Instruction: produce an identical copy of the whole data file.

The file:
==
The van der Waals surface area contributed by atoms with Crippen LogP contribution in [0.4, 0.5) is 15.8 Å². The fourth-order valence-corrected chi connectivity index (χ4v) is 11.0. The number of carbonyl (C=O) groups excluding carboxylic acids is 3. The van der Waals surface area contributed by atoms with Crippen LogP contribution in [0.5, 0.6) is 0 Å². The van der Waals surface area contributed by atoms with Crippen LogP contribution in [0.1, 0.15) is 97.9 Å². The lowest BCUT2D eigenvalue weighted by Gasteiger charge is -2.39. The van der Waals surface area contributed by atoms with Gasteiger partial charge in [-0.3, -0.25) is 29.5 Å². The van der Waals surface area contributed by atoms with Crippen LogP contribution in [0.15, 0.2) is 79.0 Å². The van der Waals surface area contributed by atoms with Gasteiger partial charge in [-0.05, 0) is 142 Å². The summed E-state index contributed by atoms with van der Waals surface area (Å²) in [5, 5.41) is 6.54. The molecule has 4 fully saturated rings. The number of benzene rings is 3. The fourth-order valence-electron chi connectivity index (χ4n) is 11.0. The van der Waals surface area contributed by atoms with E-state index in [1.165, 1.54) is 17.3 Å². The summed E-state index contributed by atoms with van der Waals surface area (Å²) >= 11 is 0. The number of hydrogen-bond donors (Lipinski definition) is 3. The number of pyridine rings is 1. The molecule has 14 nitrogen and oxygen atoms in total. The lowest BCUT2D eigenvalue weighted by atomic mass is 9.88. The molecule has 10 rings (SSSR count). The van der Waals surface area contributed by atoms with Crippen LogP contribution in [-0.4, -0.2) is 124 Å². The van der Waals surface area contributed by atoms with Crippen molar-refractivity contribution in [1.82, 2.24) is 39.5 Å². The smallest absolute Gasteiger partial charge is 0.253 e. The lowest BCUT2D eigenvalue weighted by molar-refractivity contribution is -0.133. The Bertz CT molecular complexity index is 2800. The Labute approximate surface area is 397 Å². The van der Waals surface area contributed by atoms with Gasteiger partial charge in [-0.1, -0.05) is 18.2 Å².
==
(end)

The van der Waals surface area contributed by atoms with Crippen LogP contribution in [0.4, 0.5) is 15.8 Å². The fourth-order valence-corrected chi connectivity index (χ4v) is 11.0. The number of carbonyl (C=O) groups excluding carboxylic acids is 3. The van der Waals surface area contributed by atoms with Crippen LogP contribution in [0.5, 0.6) is 0 Å². The van der Waals surface area contributed by atoms with Crippen LogP contribution in [0.1, 0.15) is 97.9 Å². The lowest BCUT2D eigenvalue weighted by Gasteiger charge is -2.39. The van der Waals surface area contributed by atoms with Gasteiger partial charge in [-0.3, -0.25) is 29.5 Å². The van der Waals surface area contributed by atoms with Crippen LogP contribution in [0.15, 0.2) is 79.0 Å². The van der Waals surface area contributed by atoms with Gasteiger partial charge in [-0.05, 0) is 142 Å². The summed E-state index contributed by atoms with van der Waals surface area (Å²) in [5, 5.41) is 6.54. The molecule has 4 fully saturated rings. The number of benzene rings is 3. The fourth-order valence-electron chi connectivity index (χ4n) is 11.0. The van der Waals surface area contributed by atoms with E-state index in [1.165, 1.54) is 17.3 Å². The summed E-state index contributed by atoms with van der Waals surface area (Å²) >= 11 is 0. The number of hydrogen-bond donors (Lipinski definition) is 3. The number of pyridine rings is 1. The molecule has 14 nitrogen and oxygen atoms in total. The lowest BCUT2D eigenvalue weighted by atomic mass is 9.88. The molecule has 10 rings (SSSR count). The van der Waals surface area contributed by atoms with Crippen LogP contribution in [-0.4, -0.2) is 124 Å². The van der Waals surface area contributed by atoms with Crippen molar-refractivity contribution in [1.82, 2.24) is 39.5 Å². The smallest absolute Gasteiger partial charge is 0.253 e. The lowest BCUT2D eigenvalue weighted by molar-refractivity contribution is -0.133. The Bertz CT molecular complexity index is 2800. The Labute approximate surface area is 397 Å². The van der Waals surface area contributed by atoms with Gasteiger partial charge in [-0.1, -0.05) is 18.2 Å².